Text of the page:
When talking about ecotourism, I don’t think many people envision the Napa Valley, California and its infamous Wine Country. I live here, in Napa, California and in 2006 when I returned from an inspiring trip to Kenya and Tanzania my head and heart were full of the concept of responsible travel. I had seen the vast beauty of the Rift Valley and I became aware of how our Earth is actually the same no matter if it is the wide open landscapes of the Rift Valley or the concrete freeways throughout California. It is our home and here we are, all of us, all over the globe, digging and toiling in our Earth; completely dependent on our planet. In addition to this, I believe that deep within each of us is an inherent commitment to care for our planet, our home. Africa raised my environmental consciousness and now I view my own tromping around quite differently. I started to think about other “eco-travelers”, travelers who want to be responsible wherever they go and I began to perceive that ecotourism has more than one issue to it; that we can support others in making choices for responsible travel whether on a short road trip in our own region or traveling around the world. I presumed that those who travel responsibly, “eco travelers”, are not exclusively planning adventure excursions in the wild. They may be from the Bay Area, perhaps statewide or international and they may want to visit the illustrious “Wine Country”. In addition to enjoying beautiful scenery and warm, seductive weather, they also love wine-tasting, fine restaurants and plush accommodations. And they will want to know they are being responsible and respectful of the destination they are visiting. Napa Valley is just about 30 miles from end to end and about five miles across at the widest and we have nearly 5 million people visiting here each year! So, I began to research the possibilities of finding tours, attractions, accommodations and restaurants that support the eco traveler in matching their values and commitments when traveling. It wasn’t easy to uncover, but the good news is that during 2007 the county government and the people of the community strengthened their commitment to be environmentally responsible. Throughout the Napa Valley there are tours, attractions, accommodations and restaurants that strive to be environmentally responsible and raise awareness of ecology and conservation. The Napa Chamber of Commerce now lists businesses that have become “Green Certified”, a business that has been certified through the Bay Area Green Business Program (www.greenbiz.ca.gov) and other acknowledged certification programs and “green-minded” businesses that are taking steps to conserve natural resources and prevent pollution, such as using more efficient lighting, purchasing in bulk, watering landscapes efficiently, recycling cardboard, using less toxic products, etc.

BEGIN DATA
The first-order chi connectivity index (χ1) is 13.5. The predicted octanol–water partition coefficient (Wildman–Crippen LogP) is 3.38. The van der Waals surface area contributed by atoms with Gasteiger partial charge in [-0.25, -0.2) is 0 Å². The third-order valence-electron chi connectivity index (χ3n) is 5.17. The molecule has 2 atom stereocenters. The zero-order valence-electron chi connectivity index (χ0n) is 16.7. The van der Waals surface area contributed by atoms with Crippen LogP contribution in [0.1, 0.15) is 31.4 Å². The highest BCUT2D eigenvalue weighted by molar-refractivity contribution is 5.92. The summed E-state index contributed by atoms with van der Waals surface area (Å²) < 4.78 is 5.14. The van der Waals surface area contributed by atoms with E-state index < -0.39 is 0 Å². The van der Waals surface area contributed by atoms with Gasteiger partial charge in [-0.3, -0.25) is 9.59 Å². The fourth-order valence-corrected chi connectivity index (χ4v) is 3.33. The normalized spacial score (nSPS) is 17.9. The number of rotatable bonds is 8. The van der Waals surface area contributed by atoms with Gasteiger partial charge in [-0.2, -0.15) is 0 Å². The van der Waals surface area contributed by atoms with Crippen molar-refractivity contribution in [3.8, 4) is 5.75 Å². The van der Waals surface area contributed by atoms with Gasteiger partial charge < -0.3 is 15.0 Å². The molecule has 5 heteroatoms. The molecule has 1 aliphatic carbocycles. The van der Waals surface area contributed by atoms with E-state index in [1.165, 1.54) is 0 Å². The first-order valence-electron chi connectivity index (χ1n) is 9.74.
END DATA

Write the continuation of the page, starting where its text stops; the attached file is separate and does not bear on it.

The United States Green Building Council (USGBC) developed the Leadership in Energy and Environmental Design (LEED) Green Building Rating System™ and it is the nationally accepted benchmark for the design, construction and operation of high performance green buildings. In November of 2006, the Gaia Hotel (www.gaiahotelnapavalley.com) opened in the Napa Valley, setting precedence in accommodations as a LEED certified “green” hotel. Along with this positive movement, a limousine and tour company, California Wine Tours, has introduced its “Green Fleet” of “luxury hybrid vehicles”, giving tourists the alternative to the dreaded Hummer. This is brand new green but there has also been devotion to the Napa Valley landscape and the major trade it yields for many years. The winemaker that first catapulted Napa Valley wines to world renown with his highest scoring chardonnay in the Paris Tasting of 1976 went on to develop Grgich Hills Winery, one of the valley’s foremost vineyards that are certified organic using biodynamic farming. This holistic farming practice uses the earth’s natural cycles and organic preparations to grow balanced, healthy vines without artificial fertilizers, pesticides, or fungicides. In 2006, Grgich Hills switched the winery to solar power.

I think the more we know of our own regions and what is being done to further our sustainability and environmental protection, the more we can encourage others to seek out eco friendly choices for our local recreation and leisure activities. I hope to venture out to as many wonderful places around the world as time and money will allow and I also hope to call myself an “eco traveler” in my own hometown.